NSF/NCAR Electra in a racetrack pattern between 30,000 and 40,000 feet
while the Electra flies back and forth (north-south) about 10,000 feet
lower within the loop. At these altitudes (7 to 10 kilometers, or
roughly 4 to 6 miles) both planes will be safe from the meteors above,
which will burn up at 100 to 120 kilometers (60 to 75 miles) above the

A major scientific goal of the mission is to determine how a meteor's
mass compares to its brightness. To date, scientists can only guess
how much material enters the atmosphere during a meteor shower. The
Electra will carry a dual-beam lidar (laser-based radar) built this
year to detect iron vaporized from the meteors in the upper
atmosphere. Says NCAR project manager Bruce Morley, "We know very
little about iron in the atmosphere and even less about the iron
contribution from meteors. Observing just one meteor accurately from
the sky would make a big difference to our understanding."


Editors: High-resolution color photos of the Electra are available via
the Internet using anonymous ftp: Log on to, using the
userid: anonymous password: [your e-mail address] directory:
/communications [include the slash] filenames: elecnight1.tif,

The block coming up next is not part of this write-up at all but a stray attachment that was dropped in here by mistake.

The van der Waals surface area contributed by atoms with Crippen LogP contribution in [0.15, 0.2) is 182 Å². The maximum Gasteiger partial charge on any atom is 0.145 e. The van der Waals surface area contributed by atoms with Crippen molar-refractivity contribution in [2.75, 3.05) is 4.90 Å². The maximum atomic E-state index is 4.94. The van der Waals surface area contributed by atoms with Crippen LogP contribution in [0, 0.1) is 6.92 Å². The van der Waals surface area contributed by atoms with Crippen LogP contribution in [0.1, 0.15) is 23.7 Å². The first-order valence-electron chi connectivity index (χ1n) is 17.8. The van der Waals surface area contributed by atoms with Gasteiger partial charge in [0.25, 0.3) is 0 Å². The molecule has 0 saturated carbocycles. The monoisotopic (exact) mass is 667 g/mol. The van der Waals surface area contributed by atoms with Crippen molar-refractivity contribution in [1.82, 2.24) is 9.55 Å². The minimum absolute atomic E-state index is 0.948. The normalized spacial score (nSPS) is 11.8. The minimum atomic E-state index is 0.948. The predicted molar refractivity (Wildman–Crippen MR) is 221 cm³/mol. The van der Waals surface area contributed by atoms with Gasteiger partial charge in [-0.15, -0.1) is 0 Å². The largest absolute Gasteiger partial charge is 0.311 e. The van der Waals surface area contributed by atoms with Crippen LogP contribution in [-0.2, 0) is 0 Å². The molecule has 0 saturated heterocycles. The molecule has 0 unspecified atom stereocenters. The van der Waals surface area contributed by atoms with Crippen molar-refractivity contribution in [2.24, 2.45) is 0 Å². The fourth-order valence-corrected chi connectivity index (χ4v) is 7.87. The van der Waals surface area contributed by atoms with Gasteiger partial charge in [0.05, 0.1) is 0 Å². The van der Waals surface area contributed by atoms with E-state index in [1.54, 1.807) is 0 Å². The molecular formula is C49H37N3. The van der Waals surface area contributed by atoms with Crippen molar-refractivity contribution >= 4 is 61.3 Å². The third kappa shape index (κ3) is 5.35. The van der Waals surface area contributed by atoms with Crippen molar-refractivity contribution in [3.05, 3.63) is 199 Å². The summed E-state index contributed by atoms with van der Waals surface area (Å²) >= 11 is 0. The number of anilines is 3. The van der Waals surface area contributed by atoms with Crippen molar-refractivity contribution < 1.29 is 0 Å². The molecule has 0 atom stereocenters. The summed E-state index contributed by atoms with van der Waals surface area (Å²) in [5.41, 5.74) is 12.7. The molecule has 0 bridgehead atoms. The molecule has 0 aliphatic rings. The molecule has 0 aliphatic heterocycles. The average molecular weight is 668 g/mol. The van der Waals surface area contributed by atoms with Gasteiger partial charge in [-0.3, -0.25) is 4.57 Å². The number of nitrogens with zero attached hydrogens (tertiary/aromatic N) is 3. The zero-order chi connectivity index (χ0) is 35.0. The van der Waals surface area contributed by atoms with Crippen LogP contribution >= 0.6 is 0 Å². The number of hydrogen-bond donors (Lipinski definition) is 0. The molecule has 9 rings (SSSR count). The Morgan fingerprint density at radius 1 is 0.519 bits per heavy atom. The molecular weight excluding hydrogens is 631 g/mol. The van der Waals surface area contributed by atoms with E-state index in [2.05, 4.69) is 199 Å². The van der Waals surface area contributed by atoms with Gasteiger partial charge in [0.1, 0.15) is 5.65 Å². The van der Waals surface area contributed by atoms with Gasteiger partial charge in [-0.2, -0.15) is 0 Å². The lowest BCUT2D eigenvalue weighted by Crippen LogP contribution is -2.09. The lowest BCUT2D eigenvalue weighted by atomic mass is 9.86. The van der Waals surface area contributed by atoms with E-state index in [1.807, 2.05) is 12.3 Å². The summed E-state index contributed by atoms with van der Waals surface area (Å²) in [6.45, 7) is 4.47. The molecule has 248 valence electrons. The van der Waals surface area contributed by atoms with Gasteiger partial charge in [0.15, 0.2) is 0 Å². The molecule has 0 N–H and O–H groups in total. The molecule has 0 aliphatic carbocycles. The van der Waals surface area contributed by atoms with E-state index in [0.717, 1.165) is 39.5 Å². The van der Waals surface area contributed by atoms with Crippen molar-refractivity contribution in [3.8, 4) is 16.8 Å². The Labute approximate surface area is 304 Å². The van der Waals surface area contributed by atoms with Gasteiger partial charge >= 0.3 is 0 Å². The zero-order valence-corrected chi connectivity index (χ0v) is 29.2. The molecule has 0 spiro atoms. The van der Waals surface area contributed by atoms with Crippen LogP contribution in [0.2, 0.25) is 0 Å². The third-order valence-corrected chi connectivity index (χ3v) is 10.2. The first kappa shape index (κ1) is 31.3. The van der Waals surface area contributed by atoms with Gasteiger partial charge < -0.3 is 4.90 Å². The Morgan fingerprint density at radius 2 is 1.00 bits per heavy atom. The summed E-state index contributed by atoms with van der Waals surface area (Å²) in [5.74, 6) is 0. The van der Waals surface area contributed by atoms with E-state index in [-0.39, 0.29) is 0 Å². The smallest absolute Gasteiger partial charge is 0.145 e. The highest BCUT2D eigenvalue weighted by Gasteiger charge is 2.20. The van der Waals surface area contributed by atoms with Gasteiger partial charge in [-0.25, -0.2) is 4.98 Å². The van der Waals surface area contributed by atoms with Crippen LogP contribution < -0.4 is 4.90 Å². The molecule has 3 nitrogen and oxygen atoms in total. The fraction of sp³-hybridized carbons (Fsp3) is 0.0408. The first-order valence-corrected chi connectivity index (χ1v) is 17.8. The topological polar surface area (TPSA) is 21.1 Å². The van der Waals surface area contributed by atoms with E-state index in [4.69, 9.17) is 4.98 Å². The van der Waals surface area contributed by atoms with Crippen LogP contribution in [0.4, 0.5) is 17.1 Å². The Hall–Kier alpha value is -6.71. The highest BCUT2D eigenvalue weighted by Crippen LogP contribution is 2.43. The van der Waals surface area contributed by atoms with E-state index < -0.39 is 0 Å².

elecnight2.tif, elecnight3.tif, elecnight4.tif, and electra.tif


From Andrew Yee <>

Royal Astronomical Society

For immediate release: 10 November 1998

Ref. PN 98/23

Issued by:

Dr Jacqueline Mitton
RAS Public Relations Officer
Office & home phone: Cambridge ((0)1223) 564914
Mobile phone: 0370 386133
FAX: Cambridge ((0)1223) 572892


Peter Bond
Space Science Advisor
Phone: (0)1483-268672
Fax: (0)1483-274047

Leonid Meteor Shower Prospects for UK and Europe

Professional and amateur skywatchers worldwide are awaiting the night
of 17th/18th November with considerable anticipation because of the
possibility that a spectacular meteor shower will take place. But what
can we really expect to see in the UK and rest of Europe?

According to the best data available, Europe is likely to experience a
good meteor shower, but not a truly exceptional one -- perhaps up to
100 meteors per hour if we are lucky. The best time to look will be
between 1 a.m. and dawn in the early hours of 18th November. A storm
of many thousands of meteors per hour could occur, but it is much more
likely to be seen in the Far East -- China, Thailand, Japan -- than in

Forecasting Metoer Showers

Predictions of a meteor storm in 1998 are based on the fact that
exceptional displays of the Leonid meteors -- so-called because they
appear to radiate from a point in the sky within the constellation Leo
-- tend to recur every 33 years or so. There is not always a great
storm, however, such as the one in 1966 when observers in parts of the
USA for a short time saw meteors at a rate of 40 per second.

But forecasting meteor showers is not a precise business, unlike
predicting eclipses, for example, for which the exact times and
circumstances can be calculated in advance. The time when a meteor
shower will peak, and the maximum rate at which meteors will appear to